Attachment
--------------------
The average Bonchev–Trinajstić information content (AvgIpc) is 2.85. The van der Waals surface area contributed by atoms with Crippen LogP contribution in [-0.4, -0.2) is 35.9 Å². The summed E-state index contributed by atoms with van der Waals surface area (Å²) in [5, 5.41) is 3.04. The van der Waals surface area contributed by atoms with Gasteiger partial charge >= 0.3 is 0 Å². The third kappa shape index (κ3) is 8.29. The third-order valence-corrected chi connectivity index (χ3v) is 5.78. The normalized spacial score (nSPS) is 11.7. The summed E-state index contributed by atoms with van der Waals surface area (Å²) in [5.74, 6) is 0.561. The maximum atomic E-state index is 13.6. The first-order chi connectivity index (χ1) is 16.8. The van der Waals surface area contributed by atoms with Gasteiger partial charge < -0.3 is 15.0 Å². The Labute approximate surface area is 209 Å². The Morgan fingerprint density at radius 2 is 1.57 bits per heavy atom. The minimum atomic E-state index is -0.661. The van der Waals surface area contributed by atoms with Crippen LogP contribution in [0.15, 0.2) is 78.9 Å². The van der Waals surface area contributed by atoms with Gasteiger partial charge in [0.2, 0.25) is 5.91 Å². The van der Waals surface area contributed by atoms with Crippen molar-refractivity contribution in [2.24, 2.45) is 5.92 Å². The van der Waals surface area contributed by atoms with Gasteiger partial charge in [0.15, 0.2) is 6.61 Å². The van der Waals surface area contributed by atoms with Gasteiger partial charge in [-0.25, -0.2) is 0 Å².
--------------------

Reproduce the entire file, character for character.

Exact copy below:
The average Bonchev–Trinajstić information content (AvgIpc) is 2.85. The van der Waals surface area contributed by atoms with Crippen LogP contribution in [-0.4, -0.2) is 35.9 Å². The summed E-state index contributed by atoms with van der Waals surface area (Å²) in [5, 5.41) is 3.04. The van der Waals surface area contributed by atoms with Gasteiger partial charge >= 0.3 is 0 Å². The third kappa shape index (κ3) is 8.29. The third-order valence-corrected chi connectivity index (χ3v) is 5.78. The normalized spacial score (nSPS) is 11.7. The summed E-state index contributed by atoms with van der Waals surface area (Å²) in [5.74, 6) is 0.561. The maximum atomic E-state index is 13.6. The first-order chi connectivity index (χ1) is 16.8. The van der Waals surface area contributed by atoms with Gasteiger partial charge < -0.3 is 15.0 Å². The Labute approximate surface area is 209 Å². The Morgan fingerprint density at radius 2 is 1.57 bits per heavy atom. The minimum atomic E-state index is -0.661. The van der Waals surface area contributed by atoms with Crippen LogP contribution in [0.15, 0.2) is 78.9 Å². The van der Waals surface area contributed by atoms with Gasteiger partial charge in [0.2, 0.25) is 5.91 Å². The van der Waals surface area contributed by atoms with Crippen molar-refractivity contribution in [2.24, 2.45) is 5.92 Å². The van der Waals surface area contributed by atoms with Gasteiger partial charge in [0.15, 0.2) is 6.61 Å². The van der Waals surface area contributed by atoms with Gasteiger partial charge in [-0.25, -0.2) is 0 Å².